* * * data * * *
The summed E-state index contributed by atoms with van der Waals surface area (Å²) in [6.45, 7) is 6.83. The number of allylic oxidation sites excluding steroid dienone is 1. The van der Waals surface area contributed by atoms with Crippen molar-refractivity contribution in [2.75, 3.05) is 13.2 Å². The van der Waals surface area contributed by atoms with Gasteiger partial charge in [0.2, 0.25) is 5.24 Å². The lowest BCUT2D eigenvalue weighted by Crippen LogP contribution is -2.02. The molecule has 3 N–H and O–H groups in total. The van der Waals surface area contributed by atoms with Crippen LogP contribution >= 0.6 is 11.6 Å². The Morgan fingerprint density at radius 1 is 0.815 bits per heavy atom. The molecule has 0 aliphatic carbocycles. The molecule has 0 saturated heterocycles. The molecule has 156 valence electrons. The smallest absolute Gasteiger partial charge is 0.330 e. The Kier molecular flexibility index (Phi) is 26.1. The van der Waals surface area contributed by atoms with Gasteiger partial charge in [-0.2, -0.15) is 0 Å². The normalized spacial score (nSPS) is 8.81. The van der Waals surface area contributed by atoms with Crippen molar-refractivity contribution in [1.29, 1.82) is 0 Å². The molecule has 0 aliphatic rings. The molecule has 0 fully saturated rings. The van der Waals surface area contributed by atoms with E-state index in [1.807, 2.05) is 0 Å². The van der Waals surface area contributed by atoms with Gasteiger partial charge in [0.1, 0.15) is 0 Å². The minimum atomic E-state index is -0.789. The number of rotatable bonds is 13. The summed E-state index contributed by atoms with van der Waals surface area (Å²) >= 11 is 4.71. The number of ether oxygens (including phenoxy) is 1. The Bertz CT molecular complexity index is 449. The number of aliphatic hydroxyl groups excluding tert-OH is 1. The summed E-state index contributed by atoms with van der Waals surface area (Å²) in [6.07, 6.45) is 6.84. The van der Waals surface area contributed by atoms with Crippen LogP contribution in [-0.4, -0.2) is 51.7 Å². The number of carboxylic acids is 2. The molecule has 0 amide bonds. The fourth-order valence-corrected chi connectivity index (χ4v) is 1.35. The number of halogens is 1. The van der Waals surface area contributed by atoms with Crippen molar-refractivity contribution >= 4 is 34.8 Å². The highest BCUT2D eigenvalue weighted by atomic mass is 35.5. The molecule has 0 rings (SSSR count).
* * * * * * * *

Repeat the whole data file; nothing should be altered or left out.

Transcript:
The summed E-state index contributed by atoms with van der Waals surface area (Å²) in [6.45, 7) is 6.83. The number of allylic oxidation sites excluding steroid dienone is 1. The van der Waals surface area contributed by atoms with Crippen molar-refractivity contribution in [2.75, 3.05) is 13.2 Å². The van der Waals surface area contributed by atoms with Gasteiger partial charge in [0.2, 0.25) is 5.24 Å². The lowest BCUT2D eigenvalue weighted by Crippen LogP contribution is -2.02. The molecule has 3 N–H and O–H groups in total. The van der Waals surface area contributed by atoms with Crippen LogP contribution >= 0.6 is 11.6 Å². The Morgan fingerprint density at radius 1 is 0.815 bits per heavy atom. The molecule has 0 aliphatic carbocycles. The molecule has 0 saturated heterocycles. The molecule has 156 valence electrons. The smallest absolute Gasteiger partial charge is 0.330 e. The Kier molecular flexibility index (Phi) is 26.1. The van der Waals surface area contributed by atoms with Gasteiger partial charge in [-0.2, -0.15) is 0 Å². The normalized spacial score (nSPS) is 8.81. The van der Waals surface area contributed by atoms with Crippen molar-refractivity contribution in [1.29, 1.82) is 0 Å². The molecule has 0 aliphatic rings. The molecule has 0 fully saturated rings. The van der Waals surface area contributed by atoms with E-state index in [1.807, 2.05) is 0 Å². The van der Waals surface area contributed by atoms with Gasteiger partial charge in [0.1, 0.15) is 0 Å². The minimum atomic E-state index is -0.789. The number of rotatable bonds is 13. The summed E-state index contributed by atoms with van der Waals surface area (Å²) >= 11 is 4.71. The number of ether oxygens (including phenoxy) is 1. The Bertz CT molecular complexity index is 449. The number of aliphatic hydroxyl groups excluding tert-OH is 1. The summed E-state index contributed by atoms with van der Waals surface area (Å²) in [6.07, 6.45) is 6.84. The van der Waals surface area contributed by atoms with Crippen LogP contribution in [-0.4, -0.2) is 51.7 Å². The number of carboxylic acids is 2. The molecule has 0 amide bonds. The fourth-order valence-corrected chi connectivity index (χ4v) is 1.35. The number of halogens is 1. The van der Waals surface area contributed by atoms with Crippen molar-refractivity contribution >= 4 is 34.8 Å². The highest BCUT2D eigenvalue weighted by atomic mass is 35.5. The molecule has 0 rings (SSSR count).